Welsh Vet Clinic Leading The Way With Positive Pawprints 

Thursday, October 27, 2022

A Wrexham vets has become IVC Evidensia’s first Positive Pawprint partner clinic. Rhyd Broughton Vets are in the vanguard of the new sustainability strategy, with IVC Evidensia using its leading role within the industry to drive changes that can make a real difference. 

The Group aims to protect the health and happiness of people and their pets, while reducing its environmental impact, to promote a cleaner and more sustainable environment. 

Around 20 clinics are working through the Positive Pawprint toolkit that has been produced and the North Wales vets are the first to use it to put the changes into practice.  

Sarah Heath, Sustainability and ESG Director at IVC Evidensia, said: “We’re proud of how our dedicated clinics, vets and vet nurses deliver the highest standards of care for our patients. 

“And we are excited to help make it easier for them to create a sustainable future. Rhyd Broughton becoming the first IVC Evidensia Positive Pawprint Partner is a fantastic milestone.” 


The Wrexham clinic, which has received £1000 to contribute to further sustainability opportunities, has looked at a whole range of green initiatives, both in and outside the site.  

Water-saving measures include foot-pedal operated taps and installing a water butt, so all outdoor water use comes from rainwater.  

A new antibacterial salt-water solution is now used for cleaning in certain areas, reducing the need for chemicals. And bird boxes have been set up in a bee-friendly garden to attract wildlife. 

“Sustainability is something we all need to be accountable for,” said Callie Thornton BVMS MRCVS, one of the Clinical Directors at Rhyd Broughton Vets.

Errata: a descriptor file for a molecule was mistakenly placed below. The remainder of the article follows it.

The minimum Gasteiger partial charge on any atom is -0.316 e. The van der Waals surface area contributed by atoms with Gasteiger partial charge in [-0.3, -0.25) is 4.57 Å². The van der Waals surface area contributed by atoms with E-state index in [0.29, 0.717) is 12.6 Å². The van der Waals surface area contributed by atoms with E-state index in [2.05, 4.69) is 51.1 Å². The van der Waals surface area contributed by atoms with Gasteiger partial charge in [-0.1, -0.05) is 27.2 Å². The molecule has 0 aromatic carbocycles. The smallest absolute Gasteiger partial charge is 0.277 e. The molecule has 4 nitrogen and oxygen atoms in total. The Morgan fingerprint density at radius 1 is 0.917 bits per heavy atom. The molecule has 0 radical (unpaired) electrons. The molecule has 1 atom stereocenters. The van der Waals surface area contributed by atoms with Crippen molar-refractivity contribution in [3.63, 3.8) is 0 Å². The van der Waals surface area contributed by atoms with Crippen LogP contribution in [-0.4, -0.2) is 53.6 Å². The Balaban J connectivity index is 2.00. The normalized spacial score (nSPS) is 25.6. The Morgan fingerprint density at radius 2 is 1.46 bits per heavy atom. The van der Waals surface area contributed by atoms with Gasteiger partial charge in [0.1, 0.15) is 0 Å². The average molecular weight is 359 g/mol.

“As a veterinary industry we have a significant environmental impact and it’s something we are trying our hardest to change. We are all very proud to be the first Positive Pawprint practice. We were already focused on trying to change the way we work to be more sustainable. Being able to achieve that helps show our clients we are going in the right direction.”  

The Positive Pawprint toolkit is split into Caring for Planet, Caring for Patients and Caring for People.  

“The toolkit that IVC Evidensia gave us to help with the Positive Pawprint was really helpful,” said Ms Thornton. 

“It gives us a list if what we need to do and ideas that we can then develop ourselves. IVC Evidensia is one of the biggest vet groups in the world, so we have power in numbers and the capability to change the way the veterinary industry works.”  

The Group’s first sustainability report, produced as part of the Positive Pawprint strategy, identified a number of challenging targets. It included having at least 85% of energy from renewable sources by the end of 2023 and sending zero waste to landfill in key markets.  

Major strides have already been taken, with IVC Evidensia’s UK operations only using renewable energy and more than 700,000 vehicle miles eliminated and over 220 tonnes of CO2 saved by working with their UK wholesaler to reduce delivery frequencies.  

As part of moves to support staff, a network of Wellbeing Champions and Mental Health First Aiders have been established, and an Ethnic Diversity Scholarship Scheme has been launched. A Care Fund, the first in the European veterinary sector, has saved the lives of hundreds of animals by supporting clients and veterinary teams experiencing financial difficulties.  

Russell Trenter, COO of IVC Evidensia, said: “For an innovative, entrepreneurial company like ours, transforming how we do things to embed sustainability is an exciting challenge.   

“We understand the power we have when we come together along with the benefits of sharing the knowledge and learnings we gain in one location, with the rest of the group.”   

The Positive Pawprint Toolkit calls for practices to make the following changes:   

  • Initiatives to reduce energy consumption and waste 

  • Supporting team wellbeing by training team members as Mental Health First Aiders 

  • Providing support to local charities and animal rescue centres 

  • Training staff on improved clinical practices which benefit the wider environment  

  • Supporting animal welfare (e.g. practicing responsible prescription of antibiotics and training staff on ways to reduce the volume of anaesthetic gas used)